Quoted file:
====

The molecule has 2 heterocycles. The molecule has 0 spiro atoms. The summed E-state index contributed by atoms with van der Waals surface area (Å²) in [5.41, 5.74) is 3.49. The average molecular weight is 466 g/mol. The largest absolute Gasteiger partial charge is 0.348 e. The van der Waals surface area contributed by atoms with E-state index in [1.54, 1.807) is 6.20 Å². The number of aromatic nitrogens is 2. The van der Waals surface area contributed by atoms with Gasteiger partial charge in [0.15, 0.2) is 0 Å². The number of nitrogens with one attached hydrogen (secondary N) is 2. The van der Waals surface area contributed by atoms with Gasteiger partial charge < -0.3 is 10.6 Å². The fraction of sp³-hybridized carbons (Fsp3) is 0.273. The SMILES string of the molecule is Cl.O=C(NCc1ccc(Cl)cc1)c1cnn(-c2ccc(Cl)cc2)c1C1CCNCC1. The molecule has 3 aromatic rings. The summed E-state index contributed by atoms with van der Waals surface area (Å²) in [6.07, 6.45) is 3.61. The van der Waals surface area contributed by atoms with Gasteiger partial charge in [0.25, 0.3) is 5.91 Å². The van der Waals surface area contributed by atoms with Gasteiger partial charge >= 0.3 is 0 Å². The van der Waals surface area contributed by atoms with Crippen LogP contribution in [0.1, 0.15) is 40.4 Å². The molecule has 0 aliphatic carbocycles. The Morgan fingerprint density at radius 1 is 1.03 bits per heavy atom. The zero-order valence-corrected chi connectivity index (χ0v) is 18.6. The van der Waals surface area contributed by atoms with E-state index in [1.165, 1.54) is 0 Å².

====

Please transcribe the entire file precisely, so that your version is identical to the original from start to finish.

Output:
The molecule has 2 heterocycles. The molecule has 0 spiro atoms. The summed E-state index contributed by atoms with van der Waals surface area (Å²) in [5.41, 5.74) is 3.49. The average molecular weight is 466 g/mol. The largest absolute Gasteiger partial charge is 0.348 e. The van der Waals surface area contributed by atoms with E-state index in [1.54, 1.807) is 6.20 Å². The number of aromatic nitrogens is 2. The van der Waals surface area contributed by atoms with Gasteiger partial charge in [0.15, 0.2) is 0 Å². The number of nitrogens with one attached hydrogen (secondary N) is 2. The van der Waals surface area contributed by atoms with Gasteiger partial charge < -0.3 is 10.6 Å². The fraction of sp³-hybridized carbons (Fsp3) is 0.273. The SMILES string of the molecule is Cl.O=C(NCc1ccc(Cl)cc1)c1cnn(-c2ccc(Cl)cc2)c1C1CCNCC1. The molecule has 3 aromatic rings. The summed E-state index contributed by atoms with van der Waals surface area (Å²) in [6.07, 6.45) is 3.61. The van der Waals surface area contributed by atoms with Gasteiger partial charge in [0.25, 0.3) is 5.91 Å². The van der Waals surface area contributed by atoms with Gasteiger partial charge >= 0.3 is 0 Å². The van der Waals surface area contributed by atoms with Crippen LogP contribution in [0.1, 0.15) is 40.4 Å². The molecule has 0 aliphatic carbocycles. The Morgan fingerprint density at radius 1 is 1.03 bits per heavy atom. The zero-order valence-corrected chi connectivity index (χ0v) is 18.6. The van der Waals surface area contributed by atoms with E-state index in [1.165, 1.54) is 0 Å².